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U.S. Department of Health and Human Services

Inspections, Compliance, Enforcement, and Criminal Investigations

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Brady's Angus Farm 16-Mar-05

Department of Health and Human Services' logoDepartment of Health and Human Services

Public Health Service
Food and Drug Administration


Chicago District
550 West Jackson Blvd., 15th Floor
Chicago, Illinois 60661
Telephone: 312-353-5863




March 16, 2005



Mr. James J. Brady, Owner
Brady's Angus Farm
P.O. Box 1309
La Salle, Illinois 61301

Dear Mr. Brady:

A tissue residue report received by the Food and Drug Administration (FDA) from the United States Department of Agriculture (USDA) reported the presence of an illegal drug residue in a bull owned by your farm. As a follow-up to USDA's finding, our investigator performed an inspection of your Black Angus livestock operation on October 28-29, 2004. The inspection confirmed that you offered an animal for sale for slaughter as food that was adulterated within the meaning of Sections 402(a)(2)(C)(ii) and 402(a)(4) of the Federal Food, Drug, and Cosmetic Act (the Act), and that you caused an animal drug to become adulterated within the meaning of section 501(a)(5) of the Act.

A food is adulterated under Section 402(a)(2)(C)(ii) of the Act if it bears or contains a new animal drug that is unsafe within the meaning of Section 512. A bull owned by your farm and culled for slaughter for human food was found to contain illegal residue levels of a drug by the USDA testing. Your use of the drug contrary to the approved labeling and in a manner that does not conform to extralabel use regulations in 21 CFR Part 530 causes the drug to be unsafe under Section 512 of the Act.

On August 25, 2004, a bull from your live stock operation was sold for slaughter as human food to [redacted], which sold the animal for slaughter and food to [redacted]. USDA analysis of tissue samples collected from that animal identified the presence of 58.83 parts per million (ppm) oxytetracycline in the kidney tissue, 9.67 ppm in the liver tissue and 2.75 ppm in the muscle tissue. Tolerance levels for residues of animal drugs in foods are found in Title 21, Code of Federal Regulations, Part 556 (21 CFR 556). The established tolerance for residues of oxytetracycline in cattle is 12 ppm in the kidney, 6 ppm in the liver and 2 ppm in the muscle tissue (21 CFR 556.500). The presence of this drug, at a level above the tolerance, in tissue from the animal causes the food to be adulterated pursuant to Section 402(a)(2)(C)(ii) of the Act.

A food is also adulterated under Section 402(a)(4) of the Act "if it has been prepared, packed, or held under insanitary conditions. . .whereby it may have been rendered injurious to health." As it applies in this case, "insanitary conditions" means that you hold animals which are ultimately offered for sale for slaughter as food under conditions that are so inadequate that medicated animals bearing potentially harmful drug residues are likely to enter the food supply. As noted on the Form FDA-483 issued to you on October 29, 2004, you do not maintain drug treatment records. Foods from animals held under such conditions are adulterated pursuant to Section 402(a)(4) of the Act.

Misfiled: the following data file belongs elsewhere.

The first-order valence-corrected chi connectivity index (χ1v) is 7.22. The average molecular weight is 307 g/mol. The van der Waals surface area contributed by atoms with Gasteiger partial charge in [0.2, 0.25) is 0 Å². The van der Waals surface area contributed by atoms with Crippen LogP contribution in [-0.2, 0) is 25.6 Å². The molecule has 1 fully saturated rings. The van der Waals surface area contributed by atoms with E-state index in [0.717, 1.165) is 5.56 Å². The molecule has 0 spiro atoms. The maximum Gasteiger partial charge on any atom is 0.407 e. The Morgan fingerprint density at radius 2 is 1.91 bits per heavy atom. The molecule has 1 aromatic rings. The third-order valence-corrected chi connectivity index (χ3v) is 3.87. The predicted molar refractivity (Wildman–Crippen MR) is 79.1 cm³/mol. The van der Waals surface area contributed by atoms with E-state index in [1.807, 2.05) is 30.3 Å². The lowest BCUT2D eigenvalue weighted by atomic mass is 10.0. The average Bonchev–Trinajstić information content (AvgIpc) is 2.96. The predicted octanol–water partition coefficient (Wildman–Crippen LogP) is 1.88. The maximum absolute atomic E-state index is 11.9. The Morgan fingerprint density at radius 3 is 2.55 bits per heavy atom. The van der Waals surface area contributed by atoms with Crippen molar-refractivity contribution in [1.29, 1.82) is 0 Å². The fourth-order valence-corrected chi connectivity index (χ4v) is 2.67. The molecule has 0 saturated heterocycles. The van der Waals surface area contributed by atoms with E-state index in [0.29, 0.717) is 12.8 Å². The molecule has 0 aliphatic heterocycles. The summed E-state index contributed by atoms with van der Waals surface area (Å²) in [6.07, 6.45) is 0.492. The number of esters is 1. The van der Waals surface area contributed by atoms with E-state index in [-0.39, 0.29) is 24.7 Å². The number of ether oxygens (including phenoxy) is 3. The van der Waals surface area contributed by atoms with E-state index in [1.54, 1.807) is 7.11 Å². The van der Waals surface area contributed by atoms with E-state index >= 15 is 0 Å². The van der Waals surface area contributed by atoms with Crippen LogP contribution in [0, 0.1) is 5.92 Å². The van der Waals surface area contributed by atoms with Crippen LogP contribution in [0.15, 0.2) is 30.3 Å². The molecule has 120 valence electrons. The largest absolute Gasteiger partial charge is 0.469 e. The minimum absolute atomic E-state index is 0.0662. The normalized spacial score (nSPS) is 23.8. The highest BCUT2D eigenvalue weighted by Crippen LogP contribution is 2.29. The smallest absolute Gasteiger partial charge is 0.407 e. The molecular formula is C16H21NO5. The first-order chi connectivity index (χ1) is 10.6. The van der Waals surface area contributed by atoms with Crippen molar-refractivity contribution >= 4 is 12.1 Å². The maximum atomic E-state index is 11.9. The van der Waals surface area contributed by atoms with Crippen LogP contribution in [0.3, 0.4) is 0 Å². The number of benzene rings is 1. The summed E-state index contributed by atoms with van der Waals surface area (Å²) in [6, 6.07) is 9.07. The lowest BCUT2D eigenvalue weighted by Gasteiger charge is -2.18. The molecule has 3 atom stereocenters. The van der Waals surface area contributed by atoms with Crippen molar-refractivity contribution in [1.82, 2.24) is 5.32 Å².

In addition, you caused the adulteration of the drug oxytetracycline that you use on cattle within the meaning of Section 501(a)(5) when you failed to use the drug in conformance with its approved labeling or the extralabel use regulations at 21 CFR Part 530. Specifically, you used oxytetracycline solution [redacted] but did not withhold the animal from slaughter for the labeled withdrawal time. Your use of the drug contrary to the directions for the labeled withdrawal period causes the drug to be unsafe under Section 512 of the Act and thus adulterated under Section 501(a)(5) of the Act.

The above is not intended as an all-inclusive list of violations. As a producer of animals offered for human consumption, you are responsible for assuring that your overall operation and the food products you produce for distribution are in compliance with the law.

You should take prompt action to correct the violation, and you should establish procedures whereby such violation does not recur. Failure to promptly correct the violation may result in regulatory action without further notice, such as seizure and/or injunction. This letter constitutes notification under the law.

Please advise this office in writing within 15 working days of receipt of this letter of the steps you have taken to bring your firm into compliance with the law. Your response should include each step that has been taken or will be taken to correct the violations and prevent their recurrence. If corrective action cannot be completed within 15 working days, state the reason for the delay and the time frame within which the corrections will be completed. Please include copies of any available documentation demonstrating that corrections have been made.

Your response should be directed to Richard Harrison, Director, Compliance Branch.



Scott J. MacIntire
District Director